Shanghai General Conference

Should museums display ivory and other material from threatened species?

As we’re gearing up for the ICOM General Conference in Shangai this Novemeber, it’s time to start thinking, again, about the activities of the Ethics Working Group, and how best to progress them.

It is a chance we have not had since the General Conference in Vienna in 2007 to discuss and brainstorm in person many of the issues our wide-spread group has been discussing remotely. For instance, we have been communicating about the sale of museum collections, display of human remains, display of biological material from threatened species, the long-term fate of historically important dioramas and taxidermy, and care of live animals within institutions.

How should live animals in museums be treated? Are museums the same as zoos?

These are being covered in our draft Code of Best Practice for Natural History Musesums, the development of which has turned out to be a lengthy process, involving many stakeholders. The draft has been improved by a diverse group of colleagues, including members of ICOM’s Ethics Committee, as well as various curatorial and research staff at different institutions.

One question that has come up is whether a code, as such, is actually required at all. Many museums already have an internal code of best practice, effective ethics commitees and are well-equipped to address issues as they arise. A few workers at these institutions have questions whether having an international code would be of benefit.

We feel that it is. First, while many larger museums don’t need additional capacity in this area, there are others, and not just small regional institutions, that do not deal effectively with ethical issues involving natural history objects. We know, because we’ve spoken to many of them, that there is a need, and that our document will be used and referred to.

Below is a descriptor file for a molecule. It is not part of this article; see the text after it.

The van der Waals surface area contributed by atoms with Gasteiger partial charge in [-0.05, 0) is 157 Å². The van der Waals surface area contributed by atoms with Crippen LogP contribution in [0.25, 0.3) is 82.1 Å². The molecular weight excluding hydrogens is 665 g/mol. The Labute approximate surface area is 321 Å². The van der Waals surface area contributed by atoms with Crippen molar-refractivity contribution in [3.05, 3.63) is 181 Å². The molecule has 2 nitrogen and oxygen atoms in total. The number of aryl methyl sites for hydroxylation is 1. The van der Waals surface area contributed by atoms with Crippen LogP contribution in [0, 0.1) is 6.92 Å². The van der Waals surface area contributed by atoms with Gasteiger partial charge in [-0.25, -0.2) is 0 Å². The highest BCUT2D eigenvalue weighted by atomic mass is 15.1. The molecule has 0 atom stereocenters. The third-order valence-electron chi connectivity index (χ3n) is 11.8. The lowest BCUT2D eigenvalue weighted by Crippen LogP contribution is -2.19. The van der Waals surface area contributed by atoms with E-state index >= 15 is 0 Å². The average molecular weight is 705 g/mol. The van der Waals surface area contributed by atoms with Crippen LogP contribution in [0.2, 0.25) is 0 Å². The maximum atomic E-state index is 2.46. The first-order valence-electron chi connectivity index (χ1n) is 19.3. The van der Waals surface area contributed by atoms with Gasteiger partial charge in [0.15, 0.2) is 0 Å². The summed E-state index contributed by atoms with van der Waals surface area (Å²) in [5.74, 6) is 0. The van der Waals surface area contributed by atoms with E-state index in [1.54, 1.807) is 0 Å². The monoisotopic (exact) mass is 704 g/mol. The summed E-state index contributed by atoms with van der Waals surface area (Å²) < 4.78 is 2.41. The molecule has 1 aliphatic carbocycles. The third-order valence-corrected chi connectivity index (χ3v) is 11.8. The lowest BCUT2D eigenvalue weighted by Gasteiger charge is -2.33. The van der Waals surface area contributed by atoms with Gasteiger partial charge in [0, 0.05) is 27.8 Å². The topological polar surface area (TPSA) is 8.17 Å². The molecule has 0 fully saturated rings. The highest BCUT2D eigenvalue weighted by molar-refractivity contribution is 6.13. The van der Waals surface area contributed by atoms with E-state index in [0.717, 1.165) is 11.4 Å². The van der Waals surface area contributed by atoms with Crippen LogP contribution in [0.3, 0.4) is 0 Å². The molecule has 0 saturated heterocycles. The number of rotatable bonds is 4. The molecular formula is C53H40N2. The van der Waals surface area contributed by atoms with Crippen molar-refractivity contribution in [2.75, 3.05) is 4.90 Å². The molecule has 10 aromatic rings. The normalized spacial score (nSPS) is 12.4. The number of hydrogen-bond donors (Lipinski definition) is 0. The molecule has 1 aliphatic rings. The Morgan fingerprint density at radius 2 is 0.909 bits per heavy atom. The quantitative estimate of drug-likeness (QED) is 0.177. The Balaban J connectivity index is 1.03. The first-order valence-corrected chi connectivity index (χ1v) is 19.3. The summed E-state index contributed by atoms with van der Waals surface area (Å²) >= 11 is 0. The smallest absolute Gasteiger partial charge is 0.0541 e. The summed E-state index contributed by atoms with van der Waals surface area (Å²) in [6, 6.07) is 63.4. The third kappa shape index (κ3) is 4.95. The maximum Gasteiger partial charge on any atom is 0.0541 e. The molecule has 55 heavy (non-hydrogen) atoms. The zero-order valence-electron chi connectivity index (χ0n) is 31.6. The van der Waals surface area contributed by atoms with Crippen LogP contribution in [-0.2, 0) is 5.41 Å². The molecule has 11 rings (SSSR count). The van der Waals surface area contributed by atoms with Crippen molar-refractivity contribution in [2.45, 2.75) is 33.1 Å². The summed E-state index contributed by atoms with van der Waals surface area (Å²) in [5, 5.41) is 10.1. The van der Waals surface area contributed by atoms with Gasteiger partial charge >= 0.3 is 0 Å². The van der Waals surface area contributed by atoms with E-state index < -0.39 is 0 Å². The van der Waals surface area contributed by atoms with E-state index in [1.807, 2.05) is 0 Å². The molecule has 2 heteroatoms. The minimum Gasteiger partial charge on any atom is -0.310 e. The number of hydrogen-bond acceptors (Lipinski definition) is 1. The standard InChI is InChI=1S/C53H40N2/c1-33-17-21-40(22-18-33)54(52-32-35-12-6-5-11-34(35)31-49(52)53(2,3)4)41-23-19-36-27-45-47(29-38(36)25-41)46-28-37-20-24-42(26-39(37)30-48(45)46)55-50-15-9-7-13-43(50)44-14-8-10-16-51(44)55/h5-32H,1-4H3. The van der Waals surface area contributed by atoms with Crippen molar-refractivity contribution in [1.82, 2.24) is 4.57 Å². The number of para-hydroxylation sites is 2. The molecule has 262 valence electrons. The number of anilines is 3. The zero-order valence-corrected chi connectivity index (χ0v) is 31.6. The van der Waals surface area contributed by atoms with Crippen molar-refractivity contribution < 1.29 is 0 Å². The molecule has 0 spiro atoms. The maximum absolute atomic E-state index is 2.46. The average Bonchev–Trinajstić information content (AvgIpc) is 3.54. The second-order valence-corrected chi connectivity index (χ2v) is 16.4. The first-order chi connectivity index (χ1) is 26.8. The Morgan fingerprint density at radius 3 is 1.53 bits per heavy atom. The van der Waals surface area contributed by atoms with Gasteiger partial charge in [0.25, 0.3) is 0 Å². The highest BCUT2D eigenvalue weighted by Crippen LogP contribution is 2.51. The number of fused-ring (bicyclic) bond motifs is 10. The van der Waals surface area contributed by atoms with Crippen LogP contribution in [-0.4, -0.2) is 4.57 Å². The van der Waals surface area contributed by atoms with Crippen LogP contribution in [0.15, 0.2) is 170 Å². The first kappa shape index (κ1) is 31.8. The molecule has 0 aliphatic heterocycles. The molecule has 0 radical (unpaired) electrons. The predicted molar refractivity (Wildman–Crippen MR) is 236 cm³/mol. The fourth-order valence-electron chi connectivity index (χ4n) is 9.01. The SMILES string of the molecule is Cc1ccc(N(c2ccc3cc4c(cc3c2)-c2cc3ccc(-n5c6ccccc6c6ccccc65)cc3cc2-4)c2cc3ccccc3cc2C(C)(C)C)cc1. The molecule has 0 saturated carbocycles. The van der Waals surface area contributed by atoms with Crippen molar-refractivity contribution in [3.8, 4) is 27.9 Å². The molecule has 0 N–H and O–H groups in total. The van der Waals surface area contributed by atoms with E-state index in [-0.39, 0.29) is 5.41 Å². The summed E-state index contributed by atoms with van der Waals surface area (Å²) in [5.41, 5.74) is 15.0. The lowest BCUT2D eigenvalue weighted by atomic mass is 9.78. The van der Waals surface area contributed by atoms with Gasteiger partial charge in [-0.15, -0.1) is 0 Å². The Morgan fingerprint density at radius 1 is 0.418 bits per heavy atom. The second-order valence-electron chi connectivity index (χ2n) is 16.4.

Should fossils be considered geological specimens, or be subject to the same restrictions as biological matieral?

Second, and more importantly, it gives us, the Ethics Working Group, a common ground to use as a starting point to address individual ethical issues when they arise. If, long term, we end up mediating, arbitrating, or even simply giving support on individual issues, a solid, well-considered document is an absolute must. Getting together also provides us for updates on other initiatives, such as our upcoming book Intangible Natural Heritage, to be published with Routledge early next year.

Are their commonalities around the display of human remains?

However, the Shanghai conference will not only be an opportunity to do  operational work. It also provides an all-important venue for us referesh our commitment, to readjust our focus as well as our membership.

This is necessary if we are going to make the contribution that we’d intended to by forming the group. It’s a contribution that does not benefit only NATHIST, or even only ICOM but, we sincerely hope, the broad community of natural history museums. I am very much looking forward to seeing everybody in November. – Eric Dorfman


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